I expect all of these books to be of high quality and well worth your time if you are interested in the particular subject matter. I am already planning to preorder all four of them!

Saturday, August 30, 2014

Recommending Reading - A new resource for those looking to learn

I am often asked about which books should be read related to topics in computer security and forensics. Sometimes these questions come from new people who want to break into the field while others come from experienced people wanting to branch out or to really deep dive into a specific subject. In the past, I have generally answered these questions in ad-hoc way, whether through a customized email or over instant messenger.

In an attempt to centralize my book recommendations, I have created a Recommend Reading page on my website. This page lists books across a range of categories (security, forensics, reversing, etc.), provides a brief insight into each book's contents, and also lists the general technical know-how of the specific topic needed to understand the book.

This page is a work in progress, and I definitely welcome suggestions for updates and new additions. Please note that I will only list books that I have actually read. With that said, I do accept review copies of books and often pick up new books that seem interesting.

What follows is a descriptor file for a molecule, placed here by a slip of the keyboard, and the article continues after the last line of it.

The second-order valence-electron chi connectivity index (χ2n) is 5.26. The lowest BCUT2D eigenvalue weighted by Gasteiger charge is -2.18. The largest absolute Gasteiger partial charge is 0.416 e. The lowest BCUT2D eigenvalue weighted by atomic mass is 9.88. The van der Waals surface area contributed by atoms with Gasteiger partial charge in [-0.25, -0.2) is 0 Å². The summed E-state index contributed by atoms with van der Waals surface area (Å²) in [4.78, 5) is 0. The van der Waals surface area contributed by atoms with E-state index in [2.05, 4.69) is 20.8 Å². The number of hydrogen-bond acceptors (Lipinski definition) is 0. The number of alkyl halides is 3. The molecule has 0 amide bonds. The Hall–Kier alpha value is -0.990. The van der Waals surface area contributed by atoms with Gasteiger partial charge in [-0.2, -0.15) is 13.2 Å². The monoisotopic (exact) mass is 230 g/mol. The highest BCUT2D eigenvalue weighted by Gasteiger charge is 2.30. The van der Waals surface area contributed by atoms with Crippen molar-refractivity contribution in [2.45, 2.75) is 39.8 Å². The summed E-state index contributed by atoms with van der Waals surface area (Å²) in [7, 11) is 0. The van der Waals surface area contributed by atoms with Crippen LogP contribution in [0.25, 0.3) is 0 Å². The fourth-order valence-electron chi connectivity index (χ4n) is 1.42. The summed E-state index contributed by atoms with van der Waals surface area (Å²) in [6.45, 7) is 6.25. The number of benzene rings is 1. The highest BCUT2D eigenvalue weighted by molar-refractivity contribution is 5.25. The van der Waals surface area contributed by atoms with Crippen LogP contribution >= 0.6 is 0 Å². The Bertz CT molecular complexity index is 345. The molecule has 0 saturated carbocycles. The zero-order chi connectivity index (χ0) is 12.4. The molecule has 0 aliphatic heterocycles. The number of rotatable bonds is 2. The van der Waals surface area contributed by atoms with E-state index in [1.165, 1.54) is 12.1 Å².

I would like to thank Ashley and Vico for helping with the design of the page and for proof reading.

Thursday, August 14, 2014

Interview with Eric Huber on A Fistful of Dongles

I was recently interviewed by Eric Huber on his popular AFOD blog. I went into some details of my path to where I currently am in my digital forensics career and some advice for people new to the field.

Wednesday, April 9, 2014

Building a Decoder for the CVE-2014-0502 Shellcode

Yesterday on the Volatility Labs blog I published a post on analyzing some interesting shellcode from a recent attack campaign and 0day exploit. The shellcode was encrypted multiple times and required full static reversing before revealing the algorithm needed to decrypt the backdoor URL. I think you will like it:

Monday, November 25, 2013

Our Registry Forensics Master Class is now Live!

I am very happy to announce that the Registry Forensics Master Class that I developed in conjunction with 504ENSICS is now live. The master class is completely focused on registry forensics, and takes students from the basics through advanced topics and analysis techniques. A few of the topics covered include: